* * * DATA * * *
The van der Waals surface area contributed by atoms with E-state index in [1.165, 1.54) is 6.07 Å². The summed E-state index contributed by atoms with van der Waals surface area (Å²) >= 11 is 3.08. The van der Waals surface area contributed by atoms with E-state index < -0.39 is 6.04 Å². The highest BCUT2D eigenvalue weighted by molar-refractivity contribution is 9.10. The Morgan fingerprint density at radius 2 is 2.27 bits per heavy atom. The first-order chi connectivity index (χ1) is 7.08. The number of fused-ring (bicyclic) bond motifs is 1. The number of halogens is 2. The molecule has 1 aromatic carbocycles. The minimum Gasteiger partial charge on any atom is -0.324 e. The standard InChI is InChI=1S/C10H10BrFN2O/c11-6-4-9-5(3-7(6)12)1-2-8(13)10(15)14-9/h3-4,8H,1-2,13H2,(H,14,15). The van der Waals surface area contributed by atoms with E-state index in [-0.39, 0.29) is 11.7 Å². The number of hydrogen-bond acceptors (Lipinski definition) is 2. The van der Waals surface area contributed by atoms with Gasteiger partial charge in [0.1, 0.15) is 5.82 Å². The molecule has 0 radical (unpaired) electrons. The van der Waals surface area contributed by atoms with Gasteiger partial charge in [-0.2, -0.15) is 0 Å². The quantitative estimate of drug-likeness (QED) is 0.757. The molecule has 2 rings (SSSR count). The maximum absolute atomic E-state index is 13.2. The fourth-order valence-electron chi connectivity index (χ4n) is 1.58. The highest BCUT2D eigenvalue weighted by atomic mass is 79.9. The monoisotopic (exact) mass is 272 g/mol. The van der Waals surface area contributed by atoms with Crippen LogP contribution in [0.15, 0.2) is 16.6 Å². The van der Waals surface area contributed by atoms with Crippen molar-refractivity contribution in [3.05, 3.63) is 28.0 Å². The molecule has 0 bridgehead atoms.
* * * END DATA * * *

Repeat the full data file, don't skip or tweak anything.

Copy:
The van der Waals surface area contributed by atoms with E-state index in [1.165, 1.54) is 6.07 Å². The summed E-state index contributed by atoms with van der Waals surface area (Å²) >= 11 is 3.08. The van der Waals surface area contributed by atoms with E-state index < -0.39 is 6.04 Å². The highest BCUT2D eigenvalue weighted by molar-refractivity contribution is 9.10. The Morgan fingerprint density at radius 2 is 2.27 bits per heavy atom. The first-order chi connectivity index (χ1) is 7.08. The number of fused-ring (bicyclic) bond motifs is 1. The number of halogens is 2. The molecule has 1 aromatic carbocycles. The minimum Gasteiger partial charge on any atom is -0.324 e. The standard InChI is InChI=1S/C10H10BrFN2O/c11-6-4-9-5(3-7(6)12)1-2-8(13)10(15)14-9/h3-4,8H,1-2,13H2,(H,14,15). The van der Waals surface area contributed by atoms with E-state index in [-0.39, 0.29) is 11.7 Å². The number of hydrogen-bond acceptors (Lipinski definition) is 2. The van der Waals surface area contributed by atoms with Gasteiger partial charge in [0.1, 0.15) is 5.82 Å². The molecule has 0 radical (unpaired) electrons. The van der Waals surface area contributed by atoms with Gasteiger partial charge in [-0.2, -0.15) is 0 Å². The quantitative estimate of drug-likeness (QED) is 0.757. The molecule has 2 rings (SSSR count). The maximum absolute atomic E-state index is 13.2. The fourth-order valence-electron chi connectivity index (χ4n) is 1.58. The highest BCUT2D eigenvalue weighted by atomic mass is 79.9. The monoisotopic (exact) mass is 272 g/mol. The van der Waals surface area contributed by atoms with Crippen LogP contribution in [0.15, 0.2) is 16.6 Å². The van der Waals surface area contributed by atoms with Crippen molar-refractivity contribution in [3.05, 3.63) is 28.0 Å². The molecule has 0 bridgehead atoms.